The stock heatsink Intel ships with their CPUs is perfectly adequate for anything you might throw at the CPU, so long as it's not overclocked. Running it flat out for a while it likely to get pretty noisy; if that's a concern, I'd suggest a somewhat beefier aftermarket heatsink.
Silverstone makes some average power supplies, and some fairly good ones, but I think
that particular one falls into former category. 400W should be plenty - I can't find the actual TDP of any of nVidia's 7-series cards, but the 7900GS won't be more than 150W (to meet PCI-E spec - 75W from the slot, another 75W from the 6 pin connector). Using a GTX560 as a point of comparison (as it has a TDP of exactly 150W), the system shouldn't break 320W under load
. All that said, I'd suggest paying the extra $7 for a 430W EarthWatts
I'm not sure why you'd bother with that video card at all, though, as another point. The 7900GS is pretty long in the tooth by now and I can't think of any particular reason to bother including it. If you need graphics performance, it would be worth it to get something new, as it's only just barely faster than integrated graphics are these days, and if you don't, it's awfully power hungry (and if it's anything like my 7900GT was, not particularly quiet) for no particular gain. I'd go with a more reasonable motherboard (do you really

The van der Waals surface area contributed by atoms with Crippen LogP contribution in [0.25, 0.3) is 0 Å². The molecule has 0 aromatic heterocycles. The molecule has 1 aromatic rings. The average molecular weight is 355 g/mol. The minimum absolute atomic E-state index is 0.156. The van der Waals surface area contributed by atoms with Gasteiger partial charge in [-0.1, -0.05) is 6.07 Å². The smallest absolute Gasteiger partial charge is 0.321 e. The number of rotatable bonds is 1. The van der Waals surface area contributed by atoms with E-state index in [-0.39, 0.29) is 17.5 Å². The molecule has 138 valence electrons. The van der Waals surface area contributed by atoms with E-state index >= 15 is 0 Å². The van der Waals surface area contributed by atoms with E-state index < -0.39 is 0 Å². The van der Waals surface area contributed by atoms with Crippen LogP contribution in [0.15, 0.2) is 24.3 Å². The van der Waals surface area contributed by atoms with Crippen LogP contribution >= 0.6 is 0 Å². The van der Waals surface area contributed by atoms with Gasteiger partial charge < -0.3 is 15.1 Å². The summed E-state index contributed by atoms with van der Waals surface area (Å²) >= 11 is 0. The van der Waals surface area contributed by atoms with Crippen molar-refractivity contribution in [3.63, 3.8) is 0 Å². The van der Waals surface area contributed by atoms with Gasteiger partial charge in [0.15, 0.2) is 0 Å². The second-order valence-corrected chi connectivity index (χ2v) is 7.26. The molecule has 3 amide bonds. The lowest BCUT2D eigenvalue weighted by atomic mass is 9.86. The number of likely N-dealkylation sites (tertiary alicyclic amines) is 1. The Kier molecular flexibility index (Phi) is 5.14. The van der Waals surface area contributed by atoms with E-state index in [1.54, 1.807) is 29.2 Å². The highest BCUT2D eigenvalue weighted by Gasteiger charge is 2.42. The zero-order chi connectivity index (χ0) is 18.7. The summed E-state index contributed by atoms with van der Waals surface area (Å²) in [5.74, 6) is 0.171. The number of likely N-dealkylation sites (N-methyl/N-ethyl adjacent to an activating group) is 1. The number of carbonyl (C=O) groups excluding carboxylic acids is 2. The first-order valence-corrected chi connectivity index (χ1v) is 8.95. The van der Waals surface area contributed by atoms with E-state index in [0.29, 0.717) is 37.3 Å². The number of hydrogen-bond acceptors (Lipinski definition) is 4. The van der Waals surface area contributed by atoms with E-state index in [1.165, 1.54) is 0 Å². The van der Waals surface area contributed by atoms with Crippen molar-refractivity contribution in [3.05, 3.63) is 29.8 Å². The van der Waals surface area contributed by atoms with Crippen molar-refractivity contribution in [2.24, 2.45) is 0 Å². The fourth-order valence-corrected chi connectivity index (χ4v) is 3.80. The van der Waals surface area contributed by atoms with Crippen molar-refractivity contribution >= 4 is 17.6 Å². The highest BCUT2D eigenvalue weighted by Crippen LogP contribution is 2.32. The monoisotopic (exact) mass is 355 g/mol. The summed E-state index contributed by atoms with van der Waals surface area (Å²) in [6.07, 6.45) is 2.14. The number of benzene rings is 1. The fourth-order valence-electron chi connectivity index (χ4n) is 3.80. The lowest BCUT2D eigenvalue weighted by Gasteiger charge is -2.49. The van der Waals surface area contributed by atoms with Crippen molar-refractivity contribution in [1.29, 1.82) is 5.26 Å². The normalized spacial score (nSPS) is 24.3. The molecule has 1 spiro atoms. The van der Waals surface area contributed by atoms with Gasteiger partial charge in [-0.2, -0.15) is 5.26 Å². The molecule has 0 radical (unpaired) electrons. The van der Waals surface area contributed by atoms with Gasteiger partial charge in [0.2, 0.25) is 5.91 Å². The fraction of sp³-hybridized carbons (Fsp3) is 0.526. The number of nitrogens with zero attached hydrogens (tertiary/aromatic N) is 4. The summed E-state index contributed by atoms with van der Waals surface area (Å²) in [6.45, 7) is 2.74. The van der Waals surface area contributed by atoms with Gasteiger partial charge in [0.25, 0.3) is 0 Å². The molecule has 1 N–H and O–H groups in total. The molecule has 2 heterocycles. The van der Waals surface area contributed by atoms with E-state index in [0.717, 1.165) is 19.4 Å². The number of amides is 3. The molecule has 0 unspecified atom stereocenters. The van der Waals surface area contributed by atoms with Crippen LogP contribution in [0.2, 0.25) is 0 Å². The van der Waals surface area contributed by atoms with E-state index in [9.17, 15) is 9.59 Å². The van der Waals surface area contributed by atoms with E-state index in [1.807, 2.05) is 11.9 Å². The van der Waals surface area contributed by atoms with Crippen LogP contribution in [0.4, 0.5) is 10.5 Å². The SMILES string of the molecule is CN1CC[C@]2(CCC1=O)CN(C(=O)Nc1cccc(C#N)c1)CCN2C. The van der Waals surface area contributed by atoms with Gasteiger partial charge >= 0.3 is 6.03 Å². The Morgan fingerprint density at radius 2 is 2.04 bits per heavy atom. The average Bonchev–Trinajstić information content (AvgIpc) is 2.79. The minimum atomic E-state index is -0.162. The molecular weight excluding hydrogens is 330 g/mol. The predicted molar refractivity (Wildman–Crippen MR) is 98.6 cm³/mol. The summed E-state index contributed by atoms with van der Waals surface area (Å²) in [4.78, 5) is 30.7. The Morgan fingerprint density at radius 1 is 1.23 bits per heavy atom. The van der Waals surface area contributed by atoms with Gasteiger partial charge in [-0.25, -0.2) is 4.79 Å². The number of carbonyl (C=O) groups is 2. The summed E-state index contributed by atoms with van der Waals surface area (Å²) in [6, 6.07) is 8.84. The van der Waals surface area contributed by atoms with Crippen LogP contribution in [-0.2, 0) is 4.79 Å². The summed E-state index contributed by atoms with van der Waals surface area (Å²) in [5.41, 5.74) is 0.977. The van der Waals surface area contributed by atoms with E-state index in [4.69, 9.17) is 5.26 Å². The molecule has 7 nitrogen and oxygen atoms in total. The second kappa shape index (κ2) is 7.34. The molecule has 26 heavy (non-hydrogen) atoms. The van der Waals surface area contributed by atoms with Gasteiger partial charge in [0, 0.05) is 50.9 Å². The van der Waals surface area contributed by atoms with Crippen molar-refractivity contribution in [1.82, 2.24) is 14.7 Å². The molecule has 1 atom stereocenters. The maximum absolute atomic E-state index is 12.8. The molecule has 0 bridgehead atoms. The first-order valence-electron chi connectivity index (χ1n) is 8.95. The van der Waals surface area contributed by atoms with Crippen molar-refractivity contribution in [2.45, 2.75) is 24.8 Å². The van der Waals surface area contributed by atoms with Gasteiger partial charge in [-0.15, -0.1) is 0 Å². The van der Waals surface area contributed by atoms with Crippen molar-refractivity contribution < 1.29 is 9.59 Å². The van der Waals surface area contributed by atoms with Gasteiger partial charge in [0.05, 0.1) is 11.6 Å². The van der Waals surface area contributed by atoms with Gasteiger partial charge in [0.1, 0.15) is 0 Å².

need 3 16x PCI-E slots, dual GigE ports, and voltage check points?) like the Asrock Z68 Pro/Gen 3
(which will also support Ivy Bridge CPUs down the road if you want), and put the a bit savings either towards an i5-2500 and use the onboard graphics, or towards an actually modern video card.
I'm also surprised no one else mentioned the hard drive. "Green" drives as your primary system drive is a WTF-no sort of idea. 7200RPM drives are slow enough, there is no way in hell you want to use something even slower if you have any choice at all in the matter. Either go 7200RPM, or SSD+something.
And, apparently partially ninja'd